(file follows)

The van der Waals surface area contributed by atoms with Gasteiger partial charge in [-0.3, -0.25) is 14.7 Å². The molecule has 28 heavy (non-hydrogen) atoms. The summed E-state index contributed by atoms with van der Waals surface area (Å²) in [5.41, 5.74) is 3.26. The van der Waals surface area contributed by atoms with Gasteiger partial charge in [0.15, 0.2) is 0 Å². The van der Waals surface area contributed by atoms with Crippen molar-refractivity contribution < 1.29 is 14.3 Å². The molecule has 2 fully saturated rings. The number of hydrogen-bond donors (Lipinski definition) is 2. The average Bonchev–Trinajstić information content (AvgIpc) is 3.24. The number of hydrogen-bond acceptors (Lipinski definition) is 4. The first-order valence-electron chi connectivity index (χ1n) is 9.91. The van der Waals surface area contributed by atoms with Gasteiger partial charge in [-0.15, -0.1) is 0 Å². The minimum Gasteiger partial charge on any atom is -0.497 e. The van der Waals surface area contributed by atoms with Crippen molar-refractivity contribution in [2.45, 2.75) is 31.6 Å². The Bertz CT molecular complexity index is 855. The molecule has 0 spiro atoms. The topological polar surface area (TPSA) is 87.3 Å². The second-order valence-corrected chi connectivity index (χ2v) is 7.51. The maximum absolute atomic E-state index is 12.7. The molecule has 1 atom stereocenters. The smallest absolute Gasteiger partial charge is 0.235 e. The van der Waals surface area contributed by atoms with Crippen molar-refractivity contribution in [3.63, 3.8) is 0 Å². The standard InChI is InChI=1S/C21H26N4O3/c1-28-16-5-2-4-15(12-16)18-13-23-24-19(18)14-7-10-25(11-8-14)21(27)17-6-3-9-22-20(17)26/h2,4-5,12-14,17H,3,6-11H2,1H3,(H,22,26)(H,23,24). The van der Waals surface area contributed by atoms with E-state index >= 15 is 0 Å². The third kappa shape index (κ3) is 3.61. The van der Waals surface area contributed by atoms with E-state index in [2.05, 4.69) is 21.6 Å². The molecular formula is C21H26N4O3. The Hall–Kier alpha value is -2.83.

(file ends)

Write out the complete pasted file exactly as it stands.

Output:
The van der Waals surface area contributed by atoms with Gasteiger partial charge in [-0.3, -0.25) is 14.7 Å². The molecule has 28 heavy (non-hydrogen) atoms. The summed E-state index contributed by atoms with van der Waals surface area (Å²) in [5.41, 5.74) is 3.26. The van der Waals surface area contributed by atoms with Gasteiger partial charge in [0.15, 0.2) is 0 Å². The van der Waals surface area contributed by atoms with Crippen molar-refractivity contribution < 1.29 is 14.3 Å². The molecule has 2 fully saturated rings. The number of hydrogen-bond donors (Lipinski definition) is 2. The average Bonchev–Trinajstić information content (AvgIpc) is 3.24. The number of hydrogen-bond acceptors (Lipinski definition) is 4. The first-order valence-electron chi connectivity index (χ1n) is 9.91. The van der Waals surface area contributed by atoms with Gasteiger partial charge in [-0.15, -0.1) is 0 Å². The minimum Gasteiger partial charge on any atom is -0.497 e. The van der Waals surface area contributed by atoms with Crippen molar-refractivity contribution in [2.45, 2.75) is 31.6 Å². The Bertz CT molecular complexity index is 855. The molecule has 0 spiro atoms. The topological polar surface area (TPSA) is 87.3 Å². The second-order valence-corrected chi connectivity index (χ2v) is 7.51. The maximum absolute atomic E-state index is 12.7. The molecule has 1 atom stereocenters. The smallest absolute Gasteiger partial charge is 0.235 e. The van der Waals surface area contributed by atoms with Crippen molar-refractivity contribution in [3.63, 3.8) is 0 Å². The standard InChI is InChI=1S/C21H26N4O3/c1-28-16-5-2-4-15(12-16)18-13-23-24-19(18)14-7-10-25(11-8-14)21(27)17-6-3-9-22-20(17)26/h2,4-5,12-14,17H,3,6-11H2,1H3,(H,22,26)(H,23,24). The van der Waals surface area contributed by atoms with E-state index >= 15 is 0 Å². The third kappa shape index (κ3) is 3.61. The van der Waals surface area contributed by atoms with E-state index in [2.05, 4.69) is 21.6 Å². The molecular formula is C21H26N4O3. The Hall–Kier alpha value is -2.83.